Home USA News NYU to make dorms more affordable after DOJ complaint

NYU to make dorms more affordable after DOJ complaint

51

After reaching an agreement with the US Department of Justice, NYU will expand the availability of student housing over the next five years.

Sam

Gramercy Green is located at 310 Third Ave. (Samson Tu for WSN)

NYU will begin a five-year effort to make housing more affordable after reaching an agreement with the US Department of Justice. Some university housing facilities have previously been found to be in violation of the Americans with Disabilities Act.

The ADA requires facilities owned by institutions like NYU to be free of barriers to access for people with disabilities. Bathrooms, fountains and walkways must be accessible to housing. NYU’s steps to address the noncompliance are outlined in a settlement announced Tuesday, Nov. 22, by Damian Williams, U.S. Attorney for the Southern District of New York.

“The settlement resolves a compliance review in which the U.S. Attorney’s Office found various aspects of NYU’s student housing that did not comply with Title III of the ADA and the ADA Standards for Accessible Design, including violations of the new ADA building regulations and barriers to access to existing o “objects”, – says the announcement of the agreement.

To determine which of its buildings are not ADA compliant, the university has agreed to first conduct a survey of its residence halls over the next four months. Once the survey is complete, NYU will update its website to include information designed to assist students with disabilities in securing and maintaining accessible housing.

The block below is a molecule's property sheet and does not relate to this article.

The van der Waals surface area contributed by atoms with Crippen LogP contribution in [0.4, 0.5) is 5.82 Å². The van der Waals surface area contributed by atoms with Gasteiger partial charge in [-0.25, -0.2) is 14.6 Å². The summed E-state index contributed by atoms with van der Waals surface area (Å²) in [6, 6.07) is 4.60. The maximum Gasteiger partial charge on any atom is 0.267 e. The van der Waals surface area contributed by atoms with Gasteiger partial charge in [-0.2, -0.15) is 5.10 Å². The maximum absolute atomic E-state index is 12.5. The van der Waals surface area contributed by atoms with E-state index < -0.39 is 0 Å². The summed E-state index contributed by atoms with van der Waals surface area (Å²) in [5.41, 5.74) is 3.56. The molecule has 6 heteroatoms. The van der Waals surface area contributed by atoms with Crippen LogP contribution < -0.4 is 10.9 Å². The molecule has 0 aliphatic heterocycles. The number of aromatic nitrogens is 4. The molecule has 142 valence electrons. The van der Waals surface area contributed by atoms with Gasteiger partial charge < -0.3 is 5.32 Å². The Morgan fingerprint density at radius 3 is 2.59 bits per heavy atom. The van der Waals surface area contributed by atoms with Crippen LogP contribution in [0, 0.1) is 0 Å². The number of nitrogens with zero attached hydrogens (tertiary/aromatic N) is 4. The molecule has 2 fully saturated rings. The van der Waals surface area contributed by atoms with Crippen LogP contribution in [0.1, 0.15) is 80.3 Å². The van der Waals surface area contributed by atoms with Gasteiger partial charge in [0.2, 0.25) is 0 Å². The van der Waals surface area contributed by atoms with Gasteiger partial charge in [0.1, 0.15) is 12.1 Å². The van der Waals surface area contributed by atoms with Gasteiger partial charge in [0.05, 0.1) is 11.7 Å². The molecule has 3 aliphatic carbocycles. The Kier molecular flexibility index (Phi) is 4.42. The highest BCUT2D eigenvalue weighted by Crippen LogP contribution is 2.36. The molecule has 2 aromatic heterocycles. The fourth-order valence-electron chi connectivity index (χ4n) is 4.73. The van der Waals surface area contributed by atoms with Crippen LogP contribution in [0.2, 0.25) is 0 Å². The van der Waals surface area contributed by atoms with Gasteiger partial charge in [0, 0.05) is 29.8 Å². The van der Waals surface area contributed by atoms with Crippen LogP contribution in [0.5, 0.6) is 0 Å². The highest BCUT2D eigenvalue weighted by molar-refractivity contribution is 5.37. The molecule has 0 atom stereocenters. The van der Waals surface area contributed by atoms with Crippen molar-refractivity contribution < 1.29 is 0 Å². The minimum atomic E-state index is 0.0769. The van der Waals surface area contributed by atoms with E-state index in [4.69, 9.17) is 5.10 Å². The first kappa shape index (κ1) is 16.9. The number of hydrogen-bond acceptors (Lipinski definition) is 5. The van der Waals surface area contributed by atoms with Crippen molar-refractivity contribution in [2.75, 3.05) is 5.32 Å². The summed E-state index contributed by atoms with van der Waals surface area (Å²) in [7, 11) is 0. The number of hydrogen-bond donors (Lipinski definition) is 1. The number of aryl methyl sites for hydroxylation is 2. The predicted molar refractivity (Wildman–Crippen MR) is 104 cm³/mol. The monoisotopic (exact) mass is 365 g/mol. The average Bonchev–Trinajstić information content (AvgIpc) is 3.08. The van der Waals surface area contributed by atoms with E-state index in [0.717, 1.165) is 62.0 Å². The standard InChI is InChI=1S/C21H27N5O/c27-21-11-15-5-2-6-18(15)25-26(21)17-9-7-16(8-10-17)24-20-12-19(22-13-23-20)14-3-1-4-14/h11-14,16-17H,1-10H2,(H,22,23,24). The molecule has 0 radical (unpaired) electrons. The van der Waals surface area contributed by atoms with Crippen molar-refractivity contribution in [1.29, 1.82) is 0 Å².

NYU will also implement an access plan for campus housing that will detail the actions the university will take to address issues identified during the survey. The draft access plan must be publicly available to students, faculty and staff on the university’s website for one year after the effective date of the agreement.

The university should also update its emergency evacuation and shelter plans. NYU has agreed to implement these changes in the university’s more than 4,000 housing units, which house about 12,000 students each semester.

In addition, the agreement requires NYU to hire an ADA student housing coordinator who will monitor the university’s compliance with the terms of the agreement. They will serve as a liaison between representatives of NYU offices, including the Departments of Facilities Management and Residence Life, as well as the Office of the General Counsel. The ADA Student Housing Coordinator, along with other staff, will be required to receive additional training on accessibility requirements.

NYU spokesman John Beckman told WSN that the university is committed to making student housing fully ADA compliant.

“This agreement allows NYU to better meet these commitments over the next five years by thoroughly examining the student housing system and making additional changes to improve affordability,” Beckman said. “We think this is a good result.”

A similar agreement was established earlier this week between the Department of Justice and the University of California, Berkeley. The settlement seeks to resolve allegations of noncompliance with the ADA and requires the university to make online content — including live or recorded lectures, conferences and university events — accessible to people with hearing, vision, or mobility impairments on over the next three years. half a year. NYU is the second university in two days to address accessibility and ADA non-compliance issues.

“The ADA requires colleges and universities to ensure that no one is discriminated against because of a disability in the full and equal use of their services and facilities,” Williams said in a statement. “We are pleased that NYU has made a commitment to improve the accessibility of the university’s student housing, and we hope that other colleges and universities will follow suit and increase access to their institutions for people with disabilities.”

Contact Yezen Saadah at [email protected]

Source link